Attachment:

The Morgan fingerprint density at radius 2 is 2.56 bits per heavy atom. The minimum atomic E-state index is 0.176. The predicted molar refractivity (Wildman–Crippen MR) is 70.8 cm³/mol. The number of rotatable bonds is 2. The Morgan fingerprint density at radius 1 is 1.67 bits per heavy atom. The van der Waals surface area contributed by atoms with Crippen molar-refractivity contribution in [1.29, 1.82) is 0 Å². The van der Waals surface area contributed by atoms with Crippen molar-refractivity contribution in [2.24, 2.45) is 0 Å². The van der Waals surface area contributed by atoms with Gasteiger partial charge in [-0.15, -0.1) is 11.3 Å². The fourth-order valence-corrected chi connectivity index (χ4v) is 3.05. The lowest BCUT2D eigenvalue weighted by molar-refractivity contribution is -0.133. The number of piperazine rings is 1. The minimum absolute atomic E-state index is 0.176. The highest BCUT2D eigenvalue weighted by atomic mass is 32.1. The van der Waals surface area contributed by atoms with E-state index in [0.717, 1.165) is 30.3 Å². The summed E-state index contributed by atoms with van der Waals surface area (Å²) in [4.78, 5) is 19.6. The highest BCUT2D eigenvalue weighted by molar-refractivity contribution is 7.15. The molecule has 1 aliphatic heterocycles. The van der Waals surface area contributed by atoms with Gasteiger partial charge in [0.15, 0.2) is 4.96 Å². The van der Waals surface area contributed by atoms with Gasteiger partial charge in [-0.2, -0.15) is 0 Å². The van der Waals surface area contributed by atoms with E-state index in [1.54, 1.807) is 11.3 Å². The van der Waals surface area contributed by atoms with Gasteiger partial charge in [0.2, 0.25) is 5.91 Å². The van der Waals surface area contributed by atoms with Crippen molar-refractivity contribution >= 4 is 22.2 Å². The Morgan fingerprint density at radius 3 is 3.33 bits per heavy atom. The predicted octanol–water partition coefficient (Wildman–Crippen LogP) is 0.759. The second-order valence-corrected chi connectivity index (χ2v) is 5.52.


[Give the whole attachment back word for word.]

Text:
The Morgan fingerprint density at radius 2 is 2.56 bits per heavy atom. The minimum atomic E-state index is 0.176. The predicted molar refractivity (Wildman–Crippen MR) is 70.8 cm³/mol. The number of rotatable bonds is 2. The Morgan fingerprint density at radius 1 is 1.67 bits per heavy atom. The van der Waals surface area contributed by atoms with Crippen molar-refractivity contribution in [1.29, 1.82) is 0 Å². The van der Waals surface area contributed by atoms with Crippen molar-refractivity contribution in [2.24, 2.45) is 0 Å². The van der Waals surface area contributed by atoms with Gasteiger partial charge in [-0.15, -0.1) is 11.3 Å². The fourth-order valence-corrected chi connectivity index (χ4v) is 3.05. The lowest BCUT2D eigenvalue weighted by molar-refractivity contribution is -0.133. The number of piperazine rings is 1. The minimum absolute atomic E-state index is 0.176. The highest BCUT2D eigenvalue weighted by atomic mass is 32.1. The van der Waals surface area contributed by atoms with E-state index in [0.717, 1.165) is 30.3 Å². The summed E-state index contributed by atoms with van der Waals surface area (Å²) in [4.78, 5) is 19.6. The highest BCUT2D eigenvalue weighted by molar-refractivity contribution is 7.15. The molecule has 1 aliphatic heterocycles. The van der Waals surface area contributed by atoms with Gasteiger partial charge in [0.15, 0.2) is 4.96 Å². The van der Waals surface area contributed by atoms with Gasteiger partial charge in [-0.2, -0.15) is 0 Å². The van der Waals surface area contributed by atoms with E-state index in [1.54, 1.807) is 11.3 Å². The van der Waals surface area contributed by atoms with Gasteiger partial charge in [0.2, 0.25) is 5.91 Å². The van der Waals surface area contributed by atoms with Crippen molar-refractivity contribution >= 4 is 22.2 Å². The Morgan fingerprint density at radius 3 is 3.33 bits per heavy atom. The predicted octanol–water partition coefficient (Wildman–Crippen LogP) is 0.759. The second-order valence-corrected chi connectivity index (χ2v) is 5.52.